Panasonic Lumix FZ1000 Review - Packing a 20.1-million-pixel 1in CMOS sensor and 4K-video recording, the Panasonic Lumix FZ1000 pushes the bridge camera class in a new direction
Panasonic Lumix FZ1000 Review – Performance
The FZ1000 uses Panasonic’s depth from defocusing contrast detection method and focuses reasonably fast in available light and very fast in bright light, consistently finding the right subject and areas when left to decide using its 49-area AF.
I found this to hold true as I moved throughout its impressive zoom range. During testing, which involved a wide range of conditions and subjects, I can’t recall an occasion that I was unable to get the shot because of focusing speed or accuracy which is particularly encouraging.
There are a number of AF options available, including selective single-area, the same custom multi-area featured in the GH4, precision pinpoint AF, position tracking and face detect.
All options worked as intended, but I particularly like the custom multi-area option which allows you to set and save three custom AF-area configurations, as well as choose vertical or horizontal lines. Set in macro mode, it’s possible to shoot fine subjects with a focusing distance as little as 3cm, which is fantastic for shooting insects and floral details for example.
LCD and Viewfinder
You will notice the outstanding quality of the FZ1000’s 2.36 million-dot OLED viewfinder instantly, it’s the same unit featured in the company’s latest flagship camera, the GH4. Images appear detailed and bright and thanks to features such as manual focus magnification, focus peaking and exposure preview, it’s extremely useful for composing my shots and provides a 100% field of view.
The eyecup is rubberised and thick and I found it comfortable to use for long periods of time. If I didn’t need to use the LCD for the purposes of writing this review I would have used the EVF exclusively. It’s simply fantastic.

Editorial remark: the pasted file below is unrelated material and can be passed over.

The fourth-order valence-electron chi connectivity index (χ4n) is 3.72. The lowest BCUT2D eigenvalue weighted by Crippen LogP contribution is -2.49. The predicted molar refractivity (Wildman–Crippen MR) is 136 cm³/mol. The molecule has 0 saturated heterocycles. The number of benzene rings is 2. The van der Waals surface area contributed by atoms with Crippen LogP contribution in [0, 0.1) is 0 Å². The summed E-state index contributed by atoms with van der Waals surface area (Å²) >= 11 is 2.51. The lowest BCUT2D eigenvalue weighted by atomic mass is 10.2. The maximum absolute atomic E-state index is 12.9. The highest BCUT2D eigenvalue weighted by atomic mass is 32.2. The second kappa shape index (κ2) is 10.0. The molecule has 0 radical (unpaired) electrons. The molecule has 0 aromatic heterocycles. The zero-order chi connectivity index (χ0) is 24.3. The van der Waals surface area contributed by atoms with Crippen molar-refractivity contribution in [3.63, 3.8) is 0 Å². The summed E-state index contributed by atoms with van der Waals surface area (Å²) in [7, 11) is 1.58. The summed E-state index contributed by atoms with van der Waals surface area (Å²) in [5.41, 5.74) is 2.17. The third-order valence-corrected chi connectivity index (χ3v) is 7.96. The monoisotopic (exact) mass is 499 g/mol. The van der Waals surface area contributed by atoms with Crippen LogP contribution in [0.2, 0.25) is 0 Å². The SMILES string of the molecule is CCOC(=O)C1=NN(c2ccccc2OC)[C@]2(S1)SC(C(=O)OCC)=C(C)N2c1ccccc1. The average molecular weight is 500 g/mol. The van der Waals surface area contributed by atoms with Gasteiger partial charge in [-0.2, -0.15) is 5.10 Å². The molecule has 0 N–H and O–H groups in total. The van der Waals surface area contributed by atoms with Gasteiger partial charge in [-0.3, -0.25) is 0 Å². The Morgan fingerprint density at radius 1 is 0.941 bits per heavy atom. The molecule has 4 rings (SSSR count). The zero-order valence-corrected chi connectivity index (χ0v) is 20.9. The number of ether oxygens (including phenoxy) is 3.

That all being said, the FZ1000’s 3in TFT-LCD isn’t poor by any means, featuring a 921,000-dot screen, the screen can be fully articulated and was most useful for shooting video and subjects at extreme angles.
As mentioned above, there’s no touchscreen functionality which is my only real gripe with it. The screen is clearly visible in most lighting conditions, although on particularly sunny days, colour and contrast were harder to assess accurately.
There are also some external viewing and composing options as the FZ1000 features remote operation via Wi-Fi connection and also features a “clean” HDMI output which will please those keen on shooting video.
Having a clean HDMI output will allow external recording and streaming of both interlaced and progressive full HD footage, as well as display your high-quality images on a full HD or 4K display. I haven’t yet had a chance to test the possibility of recording 4K footage externally. However we will look into this further when possible.